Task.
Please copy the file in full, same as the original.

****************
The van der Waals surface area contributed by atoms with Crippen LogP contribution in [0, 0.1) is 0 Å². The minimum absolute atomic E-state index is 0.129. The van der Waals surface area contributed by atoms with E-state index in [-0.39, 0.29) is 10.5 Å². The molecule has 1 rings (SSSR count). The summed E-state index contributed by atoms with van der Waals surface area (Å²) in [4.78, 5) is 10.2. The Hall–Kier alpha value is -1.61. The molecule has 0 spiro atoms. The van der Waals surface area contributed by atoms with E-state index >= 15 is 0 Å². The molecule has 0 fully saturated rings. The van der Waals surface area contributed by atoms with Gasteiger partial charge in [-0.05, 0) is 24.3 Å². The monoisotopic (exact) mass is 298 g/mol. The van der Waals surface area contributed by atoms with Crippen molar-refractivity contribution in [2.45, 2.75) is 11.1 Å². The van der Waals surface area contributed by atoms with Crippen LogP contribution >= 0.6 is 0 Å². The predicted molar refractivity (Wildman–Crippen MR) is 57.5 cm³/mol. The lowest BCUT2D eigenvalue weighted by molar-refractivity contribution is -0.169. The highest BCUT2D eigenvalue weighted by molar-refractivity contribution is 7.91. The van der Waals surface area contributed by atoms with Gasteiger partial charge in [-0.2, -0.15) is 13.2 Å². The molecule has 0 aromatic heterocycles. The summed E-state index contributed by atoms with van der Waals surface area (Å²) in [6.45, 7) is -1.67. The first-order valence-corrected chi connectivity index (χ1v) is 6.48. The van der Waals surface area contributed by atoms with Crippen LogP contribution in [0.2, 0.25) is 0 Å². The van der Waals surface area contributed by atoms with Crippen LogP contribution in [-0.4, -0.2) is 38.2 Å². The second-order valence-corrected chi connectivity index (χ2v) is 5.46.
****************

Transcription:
The van der Waals surface area contributed by atoms with Crippen LogP contribution in [0, 0.1) is 0 Å². The minimum absolute atomic E-state index is 0.129. The van der Waals surface area contributed by atoms with E-state index in [-0.39, 0.29) is 10.5 Å². The molecule has 1 rings (SSSR count). The summed E-state index contributed by atoms with van der Waals surface area (Å²) in [4.78, 5) is 10.2. The Hall–Kier alpha value is -1.61. The molecule has 0 spiro atoms. The van der Waals surface area contributed by atoms with E-state index >= 15 is 0 Å². The molecule has 0 fully saturated rings. The van der Waals surface area contributed by atoms with Gasteiger partial charge in [-0.05, 0) is 24.3 Å². The monoisotopic (exact) mass is 298 g/mol. The van der Waals surface area contributed by atoms with Crippen molar-refractivity contribution in [2.45, 2.75) is 11.1 Å². The van der Waals surface area contributed by atoms with Crippen LogP contribution >= 0.6 is 0 Å². The predicted molar refractivity (Wildman–Crippen MR) is 57.5 cm³/mol. The lowest BCUT2D eigenvalue weighted by molar-refractivity contribution is -0.169. The highest BCUT2D eigenvalue weighted by molar-refractivity contribution is 7.91. The van der Waals surface area contributed by atoms with Gasteiger partial charge in [-0.2, -0.15) is 13.2 Å². The molecule has 0 aromatic heterocycles. The summed E-state index contributed by atoms with van der Waals surface area (Å²) in [6.45, 7) is -1.67. The first-order valence-corrected chi connectivity index (χ1v) is 6.48. The van der Waals surface area contributed by atoms with Crippen LogP contribution in [0.2, 0.25) is 0 Å². The van der Waals surface area contributed by atoms with Crippen LogP contribution in [-0.4, -0.2) is 38.2 Å². The second-order valence-corrected chi connectivity index (χ2v) is 5.46.